The Flash 100 Greatest Moments Best 80th Anniversary Celebration of the Character

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Flash 100 Greatest Moments

Of my forty-five plus years of reading comic books, my list of favorite characters has never really grown beyond two. The first to make my list was Batman. I've always told myself it was because he was just a normal guy who proved you could do anything with the proper training, mindset, and a billion dollars laying around, but truthfully it was because the television show kept me glued on my little four-year-old butt every time it came on.

The second was The Flash. The iconic yet simple costume, the thinking that went into the multiple applications of what was essentially a single super ability, and the Flash Facts that instilled a curiosity for science.

Robert Greenberger once again takes on the unenviable task of distilling eight decades of adventures into a concentrated list of 100 greatest memories, a task made even more daunting when taking into consideration the fact that there have been a handful of people to wear the mantle of the scarlet speedster.

Greenberger begins, appropriately enough, with the origin of Jay Garrick in FLASH COMICS #1. But in the blink of an eye, we're already up to SHOWCASE #4 and the introduction of Barry Allen. But don't worry -- this isn't a chronological listing of events -- there will be plenty of Jay and the Justice Society to come, including the historic moment in FLASH #123 that introduces the parallel worlds theory that would set DC Comics apart from any of its competitors for years, including the reformation of the Justice Society, leading into an annual tradition of super-team crossovers.

Speaking of team-ups, there are plenty of them that get visited here, some perhaps not ones I'd have selected (the Flash / Wonder Woman team-up wasn't quite as memorable as the Golden Age Flash / Wonder Woman story that happened in WONDER WOMAN #239) but that's just me. The most notable of these are the seemingly incongruous pairings with Green Lantern and the usually indeterminate races between Flash and Superman (although Flash did later confess to Superman in one chase that he had been holding back all those times, before leaving Superman in the dust).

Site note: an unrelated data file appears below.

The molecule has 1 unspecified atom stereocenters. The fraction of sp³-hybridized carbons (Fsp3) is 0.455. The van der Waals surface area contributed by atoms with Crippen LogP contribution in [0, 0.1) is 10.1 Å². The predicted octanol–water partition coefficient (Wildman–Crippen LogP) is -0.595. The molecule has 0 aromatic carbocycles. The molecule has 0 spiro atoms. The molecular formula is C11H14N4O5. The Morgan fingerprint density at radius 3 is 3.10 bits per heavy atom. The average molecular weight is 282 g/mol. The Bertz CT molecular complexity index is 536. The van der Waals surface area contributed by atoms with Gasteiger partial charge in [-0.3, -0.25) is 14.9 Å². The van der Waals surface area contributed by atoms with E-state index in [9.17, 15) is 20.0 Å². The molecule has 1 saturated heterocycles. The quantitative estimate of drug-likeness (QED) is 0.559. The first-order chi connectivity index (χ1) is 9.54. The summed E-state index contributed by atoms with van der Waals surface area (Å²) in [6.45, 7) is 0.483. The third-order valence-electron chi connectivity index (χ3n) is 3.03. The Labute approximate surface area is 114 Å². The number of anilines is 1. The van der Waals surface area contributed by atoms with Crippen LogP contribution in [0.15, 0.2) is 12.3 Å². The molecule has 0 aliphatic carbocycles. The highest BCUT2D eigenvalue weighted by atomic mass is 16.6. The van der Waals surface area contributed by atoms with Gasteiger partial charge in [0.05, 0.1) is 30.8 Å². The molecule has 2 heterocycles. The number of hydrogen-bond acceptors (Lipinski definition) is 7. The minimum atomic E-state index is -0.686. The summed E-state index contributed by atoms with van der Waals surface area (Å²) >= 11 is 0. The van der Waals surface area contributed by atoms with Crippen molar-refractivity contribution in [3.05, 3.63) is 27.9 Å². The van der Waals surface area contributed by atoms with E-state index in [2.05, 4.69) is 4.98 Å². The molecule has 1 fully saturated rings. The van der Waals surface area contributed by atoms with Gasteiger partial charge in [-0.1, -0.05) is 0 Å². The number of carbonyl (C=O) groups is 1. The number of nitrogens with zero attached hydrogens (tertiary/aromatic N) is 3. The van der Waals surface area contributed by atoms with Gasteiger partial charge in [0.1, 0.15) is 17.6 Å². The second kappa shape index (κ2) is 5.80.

Probably the other thing that has placed Flash and Batman on my favorite heroes list is that, of all the superheroes in the DC pantheon, these two had the most diverse and colorful rogues galleries. And as you might surmise, the Flash villains make off with a good sized chunk of this volume. While Jay Garrick had a few -- from The Shade to The Fiddler to a Rival Flash who had speed like his own -- it was Barry Allen's crew who came at him, rapid fire, from the minds of John Broome and Julius Schwartz: Captain Cold, Mirror Master, Gorilla Grodd, Weather Wizard, Trickster, The Top, Captain Boomerang... the list goes on and on, each with their own dazzling array of weaponry (very few of them, aside from Grodd, had inherent super powers) that bedeviled The Flash at every turn. And while the ranks have expanded over the years, it's still the originals that stand out as inspired icons of vainglorious villainy.

The volume ends with events about the Speed Force -- one of the things that still irks me since it was introduced into the Flash mythos as an unnecessary. An absent moment I might have included would have been when Wally thought Barry had returned, only to find out it was an amnesiac Eobard Thawne in disguise. I'd have also had to have reserved a slot for the FLASH: REBIRTH series by Geoff Johns and Ethan Van Sciver that brought Barry Allen back to the DC Universe for good. But, as I stated going in, there's only so much you can do when limiting yourself to one hundred moments for a character who has had so, so many great moments in comics.

This volume is highly recommended to each and every Flash fan. You're going to love it. And that's a Flash Fact.

Grade: 
5.0 / 5.0